Sizing WAN Links, Part 3

In previous posts in this series, we’ve performed the analysis necessary to classify traffic, determine how it will route, and compute the volume of traffic the WAN link will be carrying. Thanks to Erlang traffic models, we have also determined the number of simultaneous calls the WAN needed to be sized. While all of this information is useful, there’s one last leap to get to the end goal of this exercise.

For calls going across a WAN, the lower bandwidth G.729 codec is usually used. There are exceptions, of course: faxes, TTY/TTD, and modem calls would require G.711. That being said, we’ll just assume G.729 for now.

This codec has a payload bit rate of 8kbps, but there are also RTP, UDP, and IP headers (overhead) to be considered. Basically, we’re looking at 40 bytes per packet. If we put 20ms of audio samples in each packet, then the packet rate is 50 packets per second. The math looks like this:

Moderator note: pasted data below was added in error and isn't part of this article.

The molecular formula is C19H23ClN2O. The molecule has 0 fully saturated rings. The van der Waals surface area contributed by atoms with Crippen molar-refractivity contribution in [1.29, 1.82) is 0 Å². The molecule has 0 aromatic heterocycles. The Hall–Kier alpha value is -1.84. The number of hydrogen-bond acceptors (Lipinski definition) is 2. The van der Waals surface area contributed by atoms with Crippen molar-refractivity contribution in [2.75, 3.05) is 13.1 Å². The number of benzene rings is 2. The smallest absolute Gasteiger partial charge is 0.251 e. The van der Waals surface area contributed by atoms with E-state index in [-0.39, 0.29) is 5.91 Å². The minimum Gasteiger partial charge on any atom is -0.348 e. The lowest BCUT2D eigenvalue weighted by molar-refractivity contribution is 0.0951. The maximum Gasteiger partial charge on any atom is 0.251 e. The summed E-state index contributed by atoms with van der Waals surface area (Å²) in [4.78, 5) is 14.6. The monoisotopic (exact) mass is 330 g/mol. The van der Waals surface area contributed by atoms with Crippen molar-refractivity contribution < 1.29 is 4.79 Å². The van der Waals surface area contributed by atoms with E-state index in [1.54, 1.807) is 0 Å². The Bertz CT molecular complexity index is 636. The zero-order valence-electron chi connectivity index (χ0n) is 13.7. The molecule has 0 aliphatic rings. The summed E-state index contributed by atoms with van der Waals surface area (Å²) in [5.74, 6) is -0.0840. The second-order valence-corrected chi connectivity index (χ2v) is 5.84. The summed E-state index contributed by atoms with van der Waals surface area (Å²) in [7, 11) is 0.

Packets per second * Header size in bytes * 8 bits per byte / 1000 bits per kilobit


50 * 40 * 8 / 1000 = 16kbps

Add the 8kbps payload bit rate and you’re almost done. There are additional headers whose size depends upon the WAN technology in use. For example, a T1 MPLS circuit would add 6 bytes of MPLS headers, plus 6 bytes of layer 2 PPP headers, for a total of 12 bytes per packet, which works out to 4.8kbps. Add that to the 16kbps of upper layer headers and the 8kbps of payload, and we have a total of 28.8kbps.

All that’s left now is to multiply the bandwidth per call by the number of simultaneous calls the link needs to support. Last time we determined that was 31 calls, for a bandwidth total of 892.8kbps.

As Columbo (remember him?) might have said, “just one more thing.” What happens if most the calls are G.729 voice calls but some of the calls are going to be faxes? After all, the phone bills we used in the first posting in this series didn’t necessarily differentiate between voice calls and faxes. We could re-analyze the call data using logs from the fax machines. That would be the most precise of the options. On the other end of the spectrum, we could use “management’s informed estimation.” Which you use is going to be your call, but it’s something you should consider.

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